The deployment process starts when you make a code change to your web application, create a new pull request, and merge your pull request. Here’s what the automated deployment workflow does when you merge your changes.

  1. You—Commit and merge your Flask application’s code changes to GitHub
  2. Automated deployment workflow—Builds your application to create a new version and adds the new version to the Docker Hub repository
  3. Automated deployment workflow—Triggers a new release in Release to deploy the new version of the Flask application
  4. Automated deployment workflow—Deploys the new application version to your test environment in Amazon EKS
  5. You—Verify the deployment and mark the verification task complete, which triggers the next phase of the release—deploy to prod
  6. Automated deployment workflow—Deploys the new application version to your prod environment
  7. You—Verify the deployment to prod and complete the release process

Here’s a detailed step-by-step.

Step 1—Create an Amazon EKS Cluster

Note: For illustrative purposes, this topic deals with Amazon EKS. You can have your cluster in other cloud platforms such as GKE too.

  1. Log on to your AWS account and gather the AWSAccessKeyId and AWSSecretKey.

    Create an access key if you do not have one already. For more information, see Managing access keys.

    Important: It is recommended to download and save the AWS access key file immediately after creating the access key as you cannot retrieve your Secret Access Key later.

    Aws access key

  2. Create an Amazon EKS Cluster. For more information, see Creating an Amazon EKS cluster.

    While there are innumerable configurations possible for your EKS cluster, this topic assumes the EKS cluster is made up of:

    • A cluster with three nodes of instance type t2.medium
    • Two namespaces—test and prod. You may choose to create two separate EKS clusters instead of sharing the same cluster with two namespaces. To keep the setup simple, this topic deals with a single cluster with two namespaces.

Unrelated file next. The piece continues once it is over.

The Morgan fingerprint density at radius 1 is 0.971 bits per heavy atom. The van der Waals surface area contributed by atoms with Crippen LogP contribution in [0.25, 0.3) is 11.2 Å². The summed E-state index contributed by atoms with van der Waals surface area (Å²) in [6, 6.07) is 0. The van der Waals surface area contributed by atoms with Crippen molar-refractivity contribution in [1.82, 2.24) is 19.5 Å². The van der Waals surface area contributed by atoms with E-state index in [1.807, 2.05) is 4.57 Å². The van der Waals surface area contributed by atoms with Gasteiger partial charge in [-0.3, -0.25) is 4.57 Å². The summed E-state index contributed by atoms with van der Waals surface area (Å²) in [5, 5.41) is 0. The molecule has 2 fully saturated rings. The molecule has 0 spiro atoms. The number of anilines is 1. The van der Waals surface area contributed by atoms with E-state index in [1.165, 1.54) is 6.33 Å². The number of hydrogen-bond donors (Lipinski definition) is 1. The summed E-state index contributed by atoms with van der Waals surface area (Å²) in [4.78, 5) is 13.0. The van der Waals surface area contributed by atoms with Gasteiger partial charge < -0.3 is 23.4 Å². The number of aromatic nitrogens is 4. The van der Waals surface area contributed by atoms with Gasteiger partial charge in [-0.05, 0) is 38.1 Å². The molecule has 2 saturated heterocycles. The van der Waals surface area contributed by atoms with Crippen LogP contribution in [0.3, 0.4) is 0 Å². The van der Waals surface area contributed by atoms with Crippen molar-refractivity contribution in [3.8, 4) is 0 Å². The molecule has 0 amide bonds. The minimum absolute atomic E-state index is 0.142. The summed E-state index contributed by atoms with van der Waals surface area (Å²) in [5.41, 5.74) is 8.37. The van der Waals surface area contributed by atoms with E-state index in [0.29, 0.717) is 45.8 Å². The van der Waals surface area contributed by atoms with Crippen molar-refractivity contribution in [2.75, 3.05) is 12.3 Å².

3. Gather the following information about your Amazon EKS cluster and keep them handy. The values you gather for these properties are added to the values.xlvals file and are passed to the As-code YAML files while creating the Deploy configuration items.

    • Your Amazon account’s AWSAccessKeyId and AWSSecretKey
    • The AWS region code (for example, eu-west-2) that hosts the EKS cluster
    • The EKS cluster’s name
    • The API server endpoint URL
    • The Certificate Authority (CA) cert

    Here’s an example Amazon EKS cluster and its configuration—qe-cluster.

    Cluster Name: qe-cluster
    EKS cluster overview

    Cluster Configuration

    EKS cluster configuration

Step 2—Install the NGINX ingress controller

The next step is to install an NGINX ingress controller to provide external access to the Kubernetes services in your Amazon EKS cluster.

For more information about installing the Bitnami/NGINX ingress controller, see INSTALL BITNAMI/NGINX. While this how-to uses the Bitnami/NGINX, you can install any other flavor of NGINX too.

Configure a domain name for your Amazon EKS cluster using Amazon Route 53

This is required to map the IP addresses of your test and prod NGINX ingress controllers to fully qualified domain names (FQDNs).

You must choose two FQDNs, one for the test ingress controller and the other for the prod ingress controller and configure the domain name mapping for the ingress controllers using Amazon Route 53.

Let’s use the following two FQDNs for this tutorial.

  • test ingress controller’s FQDN:
  • prod ingress controller’s FQDN:

For more information about how to configure the FQDNs in Route 53, see Configuring Amazon Route 53 as your DNS service.

Step 3—Set up your Deploy and Release servers